In addition to the over-saturation of promotion among social media, the nature of social media is constantly in flux. New ways of relating come up that make the not-so-old seem antiquated.

Does that mean social media is fairly useless to writers as a marketing tool? Should we just throw in the towel and do nothing?

At this point, I  don't think writers should close up their social media accounts. Yes, I think a writer's focus should remain on producing content. We should have a perma-free book even if it's only a novella (like mine) or an eshort. We should continue to have a large volume of books (including backlist) available for purchase; occasionally we should even put them on sale to draw attention to our front list books. We can make use of BookBub and other promotional sites.

But we can't completely neglect social media. With patience and perseverance, with consistency and a little more creativity, the various outlets can still be an effective way to reach readers with the news of our books.

Above all, social media is an awesome way to connect with readers on a more personal level (and not just when we're trying to promote our book). I want my readers to know I'm here, I'm available, and I appreciate them. I don't want to be the kind of snooty author who sits away in her ivory tower pumping out book after book with the attitude that I don't have time to mingle with the masses.

Rather, I'd like to be known for my warmth, compassion, and accessibility. To me, being an author is more than just about my books. Yes, I want readers to find hope and enjoyment in the stories I tell. But I also want to be known as a real person who cares. Social media allows for that . . . if we do the work to make it happen.

What about YOU? What do you think is the role of social media in the writer's life nowadays? Has it stopped being an effective marketing tool?

How to Handle Bad Book Reviews

Tuesday, January 27, 2015

By Jody Hedlund @JodyHedlund

I recently got a REALLY bad review on my book, Love Unexpected. The title read "No! No! No! Dirty, dirty, dirty!" The reviewer left one-star, but I'm sure she would have left a negative number if that were possible.

When I first saw the review title, I was startled. I thought there must be some mistake. After all, my book is a Christian romance. It's devoid of bare-chested men, bodice-ripping, and bawdy bed-rolling. In the publishing industry, my book is categorized as a "sweet romance."

Granted, within the spectrum of sweet fiction, my books tend to be a bit edgier, truer-to-life, with grittier themes. Even my new medieval YA series doesn't shy away from darker themes like Bubonic Plague and gruesome torture methods. It's also true that the romantic elements in all my books (adult and YA) while "sweet" are definitely more realistic and emotion-evoking. However, the relationships are all very chaste (especially in my YA).

So you can understand my confusion when I saw the title of the review. After clarifying that the review was indeed referring to my book, then I chuckled. I thought it was funny that someone in this modern age of Fifty Shades of Gray considered my book "dirty."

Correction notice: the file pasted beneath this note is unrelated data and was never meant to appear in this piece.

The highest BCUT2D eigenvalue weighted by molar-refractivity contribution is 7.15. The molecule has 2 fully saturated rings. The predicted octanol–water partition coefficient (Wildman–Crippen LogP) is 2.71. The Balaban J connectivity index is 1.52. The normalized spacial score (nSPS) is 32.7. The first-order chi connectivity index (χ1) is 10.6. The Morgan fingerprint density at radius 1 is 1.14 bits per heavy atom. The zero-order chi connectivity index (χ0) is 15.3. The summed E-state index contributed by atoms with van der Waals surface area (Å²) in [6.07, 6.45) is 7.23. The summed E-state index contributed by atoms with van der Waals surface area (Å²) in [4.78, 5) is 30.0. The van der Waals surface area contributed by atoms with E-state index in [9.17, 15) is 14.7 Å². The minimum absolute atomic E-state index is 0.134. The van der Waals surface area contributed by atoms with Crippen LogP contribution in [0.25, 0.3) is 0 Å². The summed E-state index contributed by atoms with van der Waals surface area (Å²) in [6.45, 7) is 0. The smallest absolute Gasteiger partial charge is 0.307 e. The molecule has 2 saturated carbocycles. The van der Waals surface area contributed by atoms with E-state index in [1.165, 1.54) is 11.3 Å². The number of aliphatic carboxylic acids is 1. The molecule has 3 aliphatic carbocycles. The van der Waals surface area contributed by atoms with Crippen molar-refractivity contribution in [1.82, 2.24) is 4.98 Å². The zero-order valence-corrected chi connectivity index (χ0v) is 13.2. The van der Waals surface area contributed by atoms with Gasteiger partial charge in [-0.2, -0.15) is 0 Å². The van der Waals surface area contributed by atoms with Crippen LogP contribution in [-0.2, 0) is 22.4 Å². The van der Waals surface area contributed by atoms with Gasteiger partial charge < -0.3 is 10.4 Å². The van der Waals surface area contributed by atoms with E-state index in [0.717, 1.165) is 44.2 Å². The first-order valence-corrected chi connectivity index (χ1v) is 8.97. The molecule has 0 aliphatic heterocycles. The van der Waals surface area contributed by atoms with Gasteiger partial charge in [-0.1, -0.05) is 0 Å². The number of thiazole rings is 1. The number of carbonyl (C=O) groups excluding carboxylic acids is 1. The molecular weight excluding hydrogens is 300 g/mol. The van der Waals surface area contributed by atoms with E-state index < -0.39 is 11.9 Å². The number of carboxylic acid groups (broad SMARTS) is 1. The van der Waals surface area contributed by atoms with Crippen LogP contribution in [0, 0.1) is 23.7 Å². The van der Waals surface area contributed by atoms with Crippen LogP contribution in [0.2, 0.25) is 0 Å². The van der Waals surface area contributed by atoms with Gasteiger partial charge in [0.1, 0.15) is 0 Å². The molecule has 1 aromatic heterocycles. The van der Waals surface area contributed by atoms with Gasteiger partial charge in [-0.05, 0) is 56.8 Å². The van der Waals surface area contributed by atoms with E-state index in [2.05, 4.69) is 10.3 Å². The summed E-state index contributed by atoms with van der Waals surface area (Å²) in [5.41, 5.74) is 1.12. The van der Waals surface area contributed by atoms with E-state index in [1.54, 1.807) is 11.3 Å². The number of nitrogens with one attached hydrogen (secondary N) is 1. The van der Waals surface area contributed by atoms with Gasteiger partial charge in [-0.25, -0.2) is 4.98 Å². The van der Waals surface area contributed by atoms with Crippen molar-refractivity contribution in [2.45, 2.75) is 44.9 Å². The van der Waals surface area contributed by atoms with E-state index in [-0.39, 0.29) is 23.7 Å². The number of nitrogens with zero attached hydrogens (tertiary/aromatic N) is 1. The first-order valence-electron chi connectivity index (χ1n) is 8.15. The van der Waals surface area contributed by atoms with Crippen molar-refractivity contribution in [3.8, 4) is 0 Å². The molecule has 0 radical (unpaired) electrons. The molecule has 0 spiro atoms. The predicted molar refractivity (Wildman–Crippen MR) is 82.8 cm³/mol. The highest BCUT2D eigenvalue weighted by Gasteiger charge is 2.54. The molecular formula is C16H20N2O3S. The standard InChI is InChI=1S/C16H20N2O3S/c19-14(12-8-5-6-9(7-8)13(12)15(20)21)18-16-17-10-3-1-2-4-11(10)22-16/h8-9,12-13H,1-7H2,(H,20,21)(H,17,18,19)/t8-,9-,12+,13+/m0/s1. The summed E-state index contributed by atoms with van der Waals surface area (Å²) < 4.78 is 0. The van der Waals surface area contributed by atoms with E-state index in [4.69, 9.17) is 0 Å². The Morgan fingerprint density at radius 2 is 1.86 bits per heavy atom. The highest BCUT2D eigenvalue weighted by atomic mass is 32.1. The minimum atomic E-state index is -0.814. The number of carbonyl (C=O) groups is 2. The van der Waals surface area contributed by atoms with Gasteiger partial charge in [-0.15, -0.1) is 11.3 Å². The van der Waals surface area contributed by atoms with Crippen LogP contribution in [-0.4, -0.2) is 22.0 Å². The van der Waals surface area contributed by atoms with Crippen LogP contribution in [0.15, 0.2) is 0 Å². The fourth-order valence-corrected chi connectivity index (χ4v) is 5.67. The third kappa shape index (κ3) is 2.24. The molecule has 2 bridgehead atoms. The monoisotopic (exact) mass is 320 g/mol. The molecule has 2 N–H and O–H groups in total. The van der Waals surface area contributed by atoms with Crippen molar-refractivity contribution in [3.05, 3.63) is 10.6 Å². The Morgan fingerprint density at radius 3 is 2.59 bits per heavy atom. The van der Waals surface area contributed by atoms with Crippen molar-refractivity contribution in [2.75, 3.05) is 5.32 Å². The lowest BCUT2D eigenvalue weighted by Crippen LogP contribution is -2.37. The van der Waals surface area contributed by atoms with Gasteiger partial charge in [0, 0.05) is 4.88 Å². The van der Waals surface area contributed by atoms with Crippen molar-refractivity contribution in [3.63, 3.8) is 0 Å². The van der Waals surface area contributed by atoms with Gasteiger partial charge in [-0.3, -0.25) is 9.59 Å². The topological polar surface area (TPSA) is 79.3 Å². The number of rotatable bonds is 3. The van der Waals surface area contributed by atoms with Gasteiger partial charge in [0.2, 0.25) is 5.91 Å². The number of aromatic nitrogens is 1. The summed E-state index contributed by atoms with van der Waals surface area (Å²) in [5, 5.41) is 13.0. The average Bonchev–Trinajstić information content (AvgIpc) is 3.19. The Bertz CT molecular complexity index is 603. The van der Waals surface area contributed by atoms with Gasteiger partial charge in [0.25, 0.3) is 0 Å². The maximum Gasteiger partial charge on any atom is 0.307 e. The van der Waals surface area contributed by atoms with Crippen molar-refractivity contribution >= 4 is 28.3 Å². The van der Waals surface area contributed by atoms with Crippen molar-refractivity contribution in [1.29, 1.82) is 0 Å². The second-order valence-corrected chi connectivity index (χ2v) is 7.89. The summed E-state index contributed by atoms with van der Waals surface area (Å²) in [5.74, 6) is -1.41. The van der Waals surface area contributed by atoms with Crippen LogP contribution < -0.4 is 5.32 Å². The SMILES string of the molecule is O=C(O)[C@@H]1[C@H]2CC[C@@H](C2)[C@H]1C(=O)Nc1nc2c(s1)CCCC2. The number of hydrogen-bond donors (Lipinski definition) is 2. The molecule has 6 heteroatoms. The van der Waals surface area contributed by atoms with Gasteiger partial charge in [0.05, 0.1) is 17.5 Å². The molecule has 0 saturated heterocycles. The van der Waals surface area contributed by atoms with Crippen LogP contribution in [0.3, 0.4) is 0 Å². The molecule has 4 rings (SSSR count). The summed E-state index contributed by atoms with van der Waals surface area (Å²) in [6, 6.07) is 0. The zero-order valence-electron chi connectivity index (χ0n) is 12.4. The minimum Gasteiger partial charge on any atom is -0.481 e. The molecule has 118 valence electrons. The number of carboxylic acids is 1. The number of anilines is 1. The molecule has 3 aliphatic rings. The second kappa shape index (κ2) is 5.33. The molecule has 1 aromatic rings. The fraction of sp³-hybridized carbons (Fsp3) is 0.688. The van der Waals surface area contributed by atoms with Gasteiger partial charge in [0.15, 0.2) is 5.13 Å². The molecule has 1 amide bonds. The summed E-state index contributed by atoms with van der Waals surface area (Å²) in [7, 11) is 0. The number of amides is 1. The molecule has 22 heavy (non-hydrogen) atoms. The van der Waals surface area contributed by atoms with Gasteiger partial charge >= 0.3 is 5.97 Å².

Besides, dirty is a word I'd use for those slushy muddy footprints on my kitchen floor left by my children when they don't take off their boots. Dirty isn't something I'd use to describe a budding relationship and the ensuing sensuality that develops between a man and a woman. I'd actually describe it as beautiful.

My point isn't to elaborate on how sad it makes me that there are people who view sexuality as dirty. Rather my point is to say that ALL authors get bad reviews. This isn't the first I've received and it certainly won't be the last.

Authors will get stinging, biting, and even caustic reviews. Readers may nitpick about things we can't even remember writing or not say anything specific at all except that they hated the book. Sometimes an issue, character, or theme may upset them, and we can only scratch our heads and ask, "How did they get that out of my book?"

But the thing about reviews? They're for readers, not writers. Reviewers are allowed to say whatever they want (although even as a reader who sometimes leaves reviews, I have the personal policy of being graciously honest).

All that to say, writers have to learn how to handle bad reviews because it isn't a matter of "if" we get them, it's a matter of "when." So here are several pieces of advice for handling those bad reviews:

1. Either develop thick skin or don't read the reviews. 

As I mentioned, the reviews aren't really intended for the author to read. They're there for other readers. So if we read them, we need to go into them with the mindset that we'll face open, honest, feedback. If we can't handle it, then we need to stay away (and that's perfectly acceptable; everyone needs to know his or her limits).

2. Don't take the reviews personally. 

Remember this is a business. Nowadays every product out there gets rated. Recently when I was in the process of buying a new comforter for my bed, I scoured the reviews of each potential purchase. I wanted to be alerted to problems or flaws in the product before finalizing my decision. I appreciated the reviews in helping me narrow down the many choices. Reviews are helpful, even the "bad" ones.

3. Remember that reviews are subjective.